Who knows if any of the men I’ve said this to have listened to me. Who can blame them? Sometimes we’re at cocktail parties. Sometimes family gatherings. I’m a little off-topic, as you might say. Yet, I keep crying in the wilderness of male health.

A stethoscope, that’s all it took to hear that tale-tell abnormality of my husband’s doom. Sometimes it takes more, honestly. But, really. If a doctor leaning into your chest, the cold metal of his antiquated stethoscope pressed against your skin can foil the grim reaper, isn’t it worth it?

Recognizing that men and women view wellness differently, I’m sending a shout out to those of you who live with and love men. At least once a year, send them to the doctor. Let the doc listen to their heart. A little preventive care for them might keep your own heart intact.

here’s to creative synthesis . . .

My Drugstore

In 2001, I moved to Memphis and became a writer, which is a person who sits at her computer and meets no one. I left behind a busy law practice in Jackson, Mississippi, so the change was a shock. Quiet days at home, on my own in a new city, no outlet to meet people. Then I found Wiles-Smith Drugstore.

I never became a fixture at the old-fashioned drugstore with the soda fountain counter and formica-topped tables. I went just often enough to keep my heart full. Now it’s closing, and my heart is sad.

You see, Wiles-Smith was mine. Driving down Union Avenue, I spied it and pulled in. No one said, “Oh, you have to try out Wiles-Smith.” No article bragged about its malted milks and tuna salad sandwiches on toasted wheat bread. My husband never said, “You know what’s a great place to eat in Memphis? Wiles-Smith.”

Instead, I saw the lettering on the sign, the open shelving, the cheerful tables, and I recognized it. When I was growing up in Jackson, Mississippi, it was called Parkin’s Pharmacy, where we went to get free Cokes while our prescription was filled. At the drugstore next to Jitney 14, we charged Mother’s presents on her account, blissfully unaware this meant she was paying for her own Mother’s Day bubble bath. I first met Archie and Betty at Parkin’s in Belhaven, and Supergirl, too, when she had the secret eye in the back of her head. Not until I was researching for this post did I learn what had given my childhood hero the creepy third eye.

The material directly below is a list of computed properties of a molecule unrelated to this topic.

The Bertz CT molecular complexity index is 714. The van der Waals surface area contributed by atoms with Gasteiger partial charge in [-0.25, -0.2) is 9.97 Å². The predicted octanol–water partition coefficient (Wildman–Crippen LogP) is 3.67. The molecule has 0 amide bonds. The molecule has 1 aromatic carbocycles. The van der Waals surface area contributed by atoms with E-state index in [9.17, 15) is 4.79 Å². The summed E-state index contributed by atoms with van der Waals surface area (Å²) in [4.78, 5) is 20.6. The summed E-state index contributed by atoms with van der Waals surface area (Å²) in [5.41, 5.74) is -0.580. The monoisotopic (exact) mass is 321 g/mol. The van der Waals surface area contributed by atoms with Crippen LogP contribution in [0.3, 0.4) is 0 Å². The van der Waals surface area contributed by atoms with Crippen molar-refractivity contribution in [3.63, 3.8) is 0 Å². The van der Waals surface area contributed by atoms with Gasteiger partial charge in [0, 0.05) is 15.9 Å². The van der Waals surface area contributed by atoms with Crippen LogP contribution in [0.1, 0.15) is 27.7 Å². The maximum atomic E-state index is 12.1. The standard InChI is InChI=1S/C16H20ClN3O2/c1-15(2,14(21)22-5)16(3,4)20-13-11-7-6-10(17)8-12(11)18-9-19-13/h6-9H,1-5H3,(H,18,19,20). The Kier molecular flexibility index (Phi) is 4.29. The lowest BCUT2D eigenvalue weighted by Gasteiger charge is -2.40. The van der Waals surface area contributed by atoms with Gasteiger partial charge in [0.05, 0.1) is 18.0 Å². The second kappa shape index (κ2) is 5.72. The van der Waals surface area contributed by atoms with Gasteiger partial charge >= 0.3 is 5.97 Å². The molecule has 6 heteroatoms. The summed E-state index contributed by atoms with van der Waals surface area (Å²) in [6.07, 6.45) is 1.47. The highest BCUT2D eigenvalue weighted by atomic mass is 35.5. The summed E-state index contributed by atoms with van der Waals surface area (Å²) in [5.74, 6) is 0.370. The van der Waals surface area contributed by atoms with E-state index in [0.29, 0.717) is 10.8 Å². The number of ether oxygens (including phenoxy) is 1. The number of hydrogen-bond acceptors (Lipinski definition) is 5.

When I returned to Jackson as an adult, the drugstore was called Brent’s Drugs. The store was located in Fondren next to where Mother’s hairdresser had been in the 1960s, but, back then, we had Parkin’s so I didn’t discover Brent’s until I was a grownup. Brent’s had the best egg and olive sandwiches a girl could ask for, probably still does. Brent’s Drug is now a diner, unlike Parkin’s, which closed long ago.

Soon, Wiles-Smith may, too, reside only on memory lane.

A small hope glimmers. The retiring owner of Wiles-Smith will sell the business if a buyer steps forward. It appears the continuing business would have to do without the prescription side of revenue, not a good sign when Fred’s recently announced the closing of over fifty stores because, without a pharmacy, they were not performing economically.

Someone could buy it, I suppose, and make it a hip retro diner like Brent’s. That would be nice, but Wiles-Smith would still be gone. No more bags of chips you snagged off the rack yourself. No more sitting at the counter unnoticed, your pocketbook resting on the floor beside your stool. No more watching time slip by in the mirror over the milkshake machine. Life, it passes. And takes lots of good things with it.

here’s to creative synthesis . . .

Old Stories Found